Two weeks after Hurricane Maria raged across Puerto Rico, leveling entire neighborhoods and filling the streets with floodwaters, a small team of RAND researchers landed on the island.
They were there to assess the federal and military response to one of the most intense Atlantic storms ever recorded. What they found was a humanitarian disaster that had quickly overwhelmed local and state emergency responders and forced FEMA and the Department of Defense to react more rapidly and with a larger effort than anticipated.
The researchers—Bryan Boling, Kenneth Girardini, and Ryan Schwankhart—all work with the RAND Arroyo Center, a federally funded research and development center within RAND's Army Research Division. Center director Timothy Bonds reached out to the Army within days of the hurricane's landfall to volunteer RAND experts and expertise.
The researchers saw evidence of Maria's power as they flew into Puerto Rico in early October: roofs torn away, dark neighborhoods with no power. They spent nearly a week at the convention center in San Juan, observing the response from inside the Army's makeshift headquarters there. Boling and Eric Larson, a senior policy researcher at RAND, returned to the island in November to conduct additional interviews.
Photo by Lucas Jackson/Reuters
In most disasters, a state governor requests federal assistance when the damage exceeds local and state response capabilities. The state then establishes what it needs, and federal responders attempt to meet those requirements. After Maria, though, Puerto Rico's emergency-management system was itself struggling to get information. That forced the commonwealth, the federal responders, and the military to adapt their plans and procedures to meet the island's needs under extraordinary circumstances.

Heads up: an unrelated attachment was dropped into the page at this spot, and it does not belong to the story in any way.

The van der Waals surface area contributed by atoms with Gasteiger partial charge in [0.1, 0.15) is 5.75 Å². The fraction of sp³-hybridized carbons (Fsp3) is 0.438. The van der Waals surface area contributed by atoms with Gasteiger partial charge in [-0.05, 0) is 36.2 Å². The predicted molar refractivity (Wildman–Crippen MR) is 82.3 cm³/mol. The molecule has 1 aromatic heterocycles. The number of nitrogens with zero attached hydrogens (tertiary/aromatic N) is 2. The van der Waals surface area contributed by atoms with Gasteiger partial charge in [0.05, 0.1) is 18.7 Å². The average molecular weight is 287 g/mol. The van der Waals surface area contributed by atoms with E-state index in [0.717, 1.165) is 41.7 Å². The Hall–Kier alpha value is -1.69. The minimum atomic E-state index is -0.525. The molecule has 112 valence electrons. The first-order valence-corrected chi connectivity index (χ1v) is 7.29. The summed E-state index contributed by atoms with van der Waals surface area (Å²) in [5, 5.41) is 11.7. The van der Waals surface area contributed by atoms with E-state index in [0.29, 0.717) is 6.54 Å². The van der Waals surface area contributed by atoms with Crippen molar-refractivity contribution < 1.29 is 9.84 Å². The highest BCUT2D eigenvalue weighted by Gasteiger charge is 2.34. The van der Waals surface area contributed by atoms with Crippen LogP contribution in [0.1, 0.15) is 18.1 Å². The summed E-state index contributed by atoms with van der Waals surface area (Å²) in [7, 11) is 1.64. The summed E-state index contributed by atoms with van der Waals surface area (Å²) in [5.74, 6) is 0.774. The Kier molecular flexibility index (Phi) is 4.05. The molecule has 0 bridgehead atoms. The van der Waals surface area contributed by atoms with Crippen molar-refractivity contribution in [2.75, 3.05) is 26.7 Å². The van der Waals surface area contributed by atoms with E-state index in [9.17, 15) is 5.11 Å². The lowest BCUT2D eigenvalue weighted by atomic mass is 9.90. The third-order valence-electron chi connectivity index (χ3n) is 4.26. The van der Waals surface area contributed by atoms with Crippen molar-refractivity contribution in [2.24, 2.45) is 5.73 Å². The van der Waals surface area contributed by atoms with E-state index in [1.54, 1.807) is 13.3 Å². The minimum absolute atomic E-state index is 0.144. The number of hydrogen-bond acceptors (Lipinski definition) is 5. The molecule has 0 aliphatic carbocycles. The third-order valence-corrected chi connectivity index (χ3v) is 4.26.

That meant the Army would need to play a much bigger role than it usually does. The Defense Department and FEMA had trained for such a combined response, but those occasional training drills had not prepared either of them for what they faced in Puerto Rico. Their roles, authorities, and priorities were sometimes in conflict, the researchers found. It also wasn't initially clear they were effectively sharing information, although that had improved when the researchers returned a month later.
The Arroyo Center is now compiling those on-the-ground observations into a series of studies for the Army, with recommendations to smooth its response to future disasters.
— Doug Irving